The official rTl0rt showing IhrvgMd
output of Alaska for 1905 in excess of
$15,000,000, or nl times what it was
ten years ago and an increase of 60
per cent over 1904, throws a strange
light on the ridicule that was heaped
upon Seward's purchase In 1867 for
$7,200,000 of that region, then de
nounced as "a profitless land Of im
perial dimensions." Yet It is known
beyond a ppradventure that only a
comparatively small part if Alaska's
gold resources has as yet been de
veloped. Most -of the gold still comes
from placer deposits, whereas richest
and by far largest returns will come
from quartz, which is only fairly be
ginning, to be developed and which ex
ists in InexhauHtlble quantities.
The annual profit on gold alone thus
already exceeds the total purchase
price of Seward's "profitless land," and
yet gold 'is far from being the most
valuable of Its mineral resources, al
though they have not yet been equally
developed. . Scientific explorations con
ducted by the war department and by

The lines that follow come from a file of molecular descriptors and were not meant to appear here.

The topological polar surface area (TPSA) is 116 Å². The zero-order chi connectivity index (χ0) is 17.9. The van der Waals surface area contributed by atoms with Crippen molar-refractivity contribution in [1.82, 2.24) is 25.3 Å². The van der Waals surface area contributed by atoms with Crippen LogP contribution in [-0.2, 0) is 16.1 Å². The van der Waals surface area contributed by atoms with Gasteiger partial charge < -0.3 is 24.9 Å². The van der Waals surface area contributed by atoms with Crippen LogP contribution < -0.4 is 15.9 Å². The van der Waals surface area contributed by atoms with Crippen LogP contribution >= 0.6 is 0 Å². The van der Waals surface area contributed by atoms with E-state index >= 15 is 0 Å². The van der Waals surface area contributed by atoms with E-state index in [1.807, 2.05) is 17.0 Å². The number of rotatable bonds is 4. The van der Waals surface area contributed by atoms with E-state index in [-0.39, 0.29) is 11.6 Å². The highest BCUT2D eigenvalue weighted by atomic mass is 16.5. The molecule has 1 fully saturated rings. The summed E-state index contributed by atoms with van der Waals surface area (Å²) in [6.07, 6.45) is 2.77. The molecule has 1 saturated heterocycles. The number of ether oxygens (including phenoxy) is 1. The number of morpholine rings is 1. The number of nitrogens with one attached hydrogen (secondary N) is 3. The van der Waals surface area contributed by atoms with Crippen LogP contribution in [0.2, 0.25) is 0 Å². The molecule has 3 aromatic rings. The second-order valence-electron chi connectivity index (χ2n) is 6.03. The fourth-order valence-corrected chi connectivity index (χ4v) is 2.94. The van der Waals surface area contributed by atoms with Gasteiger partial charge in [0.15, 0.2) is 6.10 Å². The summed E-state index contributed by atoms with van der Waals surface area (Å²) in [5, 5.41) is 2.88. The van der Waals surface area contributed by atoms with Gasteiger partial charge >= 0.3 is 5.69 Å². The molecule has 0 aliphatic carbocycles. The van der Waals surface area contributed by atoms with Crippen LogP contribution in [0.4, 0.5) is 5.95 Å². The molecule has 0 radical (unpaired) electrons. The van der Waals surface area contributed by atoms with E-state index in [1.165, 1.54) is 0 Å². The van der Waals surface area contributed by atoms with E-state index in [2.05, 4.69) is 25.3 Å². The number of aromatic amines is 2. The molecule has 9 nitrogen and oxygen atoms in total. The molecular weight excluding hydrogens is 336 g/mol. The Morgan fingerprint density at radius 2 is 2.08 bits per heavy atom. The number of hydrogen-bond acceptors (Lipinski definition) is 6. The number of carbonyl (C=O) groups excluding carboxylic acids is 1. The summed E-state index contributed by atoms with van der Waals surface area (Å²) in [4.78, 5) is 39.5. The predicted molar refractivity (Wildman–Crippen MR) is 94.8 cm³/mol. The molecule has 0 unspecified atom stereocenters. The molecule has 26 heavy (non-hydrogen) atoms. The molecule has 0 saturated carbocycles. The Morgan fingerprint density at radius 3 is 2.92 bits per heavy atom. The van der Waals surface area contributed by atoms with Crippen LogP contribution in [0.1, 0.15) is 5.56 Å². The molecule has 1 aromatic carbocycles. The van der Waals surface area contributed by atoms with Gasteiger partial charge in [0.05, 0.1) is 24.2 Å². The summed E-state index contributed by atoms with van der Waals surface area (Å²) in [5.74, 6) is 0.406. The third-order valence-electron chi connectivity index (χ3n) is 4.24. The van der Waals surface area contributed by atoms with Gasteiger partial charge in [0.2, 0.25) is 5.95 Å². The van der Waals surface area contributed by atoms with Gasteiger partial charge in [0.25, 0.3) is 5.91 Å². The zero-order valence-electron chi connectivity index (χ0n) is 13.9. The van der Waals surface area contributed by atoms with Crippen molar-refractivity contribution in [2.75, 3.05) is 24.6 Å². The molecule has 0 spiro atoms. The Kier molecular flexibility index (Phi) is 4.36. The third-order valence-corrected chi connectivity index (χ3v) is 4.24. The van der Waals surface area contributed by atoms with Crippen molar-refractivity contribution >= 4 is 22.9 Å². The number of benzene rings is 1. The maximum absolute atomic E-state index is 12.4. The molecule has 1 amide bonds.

private capitalists have demonstrated
the copper deposits to be so rich and
extensive that, as one authority affirms,
if copper elsewhere should be suddenly
annihilated, the world could be abun
dantly supplied from thence. All the
useful minerals are alsofound in lib
eral store, like copper and gold quartz,
awaiting only the transportation fa
cilities, which great financial Interests
are preparing. To all this mineral
wealth are to be added the immense
resources of lumber and the Inex
haustible series of fishing banks, which
stretch for 1,500 miles to the limit of
the Aleutian islands, already the basis
of an extensive Industry and trade.
In Alaska gold, liberally as nature
has provided It there, is really to
prove, as It has proved elsewhere, only
the lure to draw mankind to other and
larger good fortune than even the yel
low metal itself yields.
TRUST DESIQSS ON ALCOIlUL.
The apparently authentic report that
the Distillers' Securities company has
been formed for the purpose of ar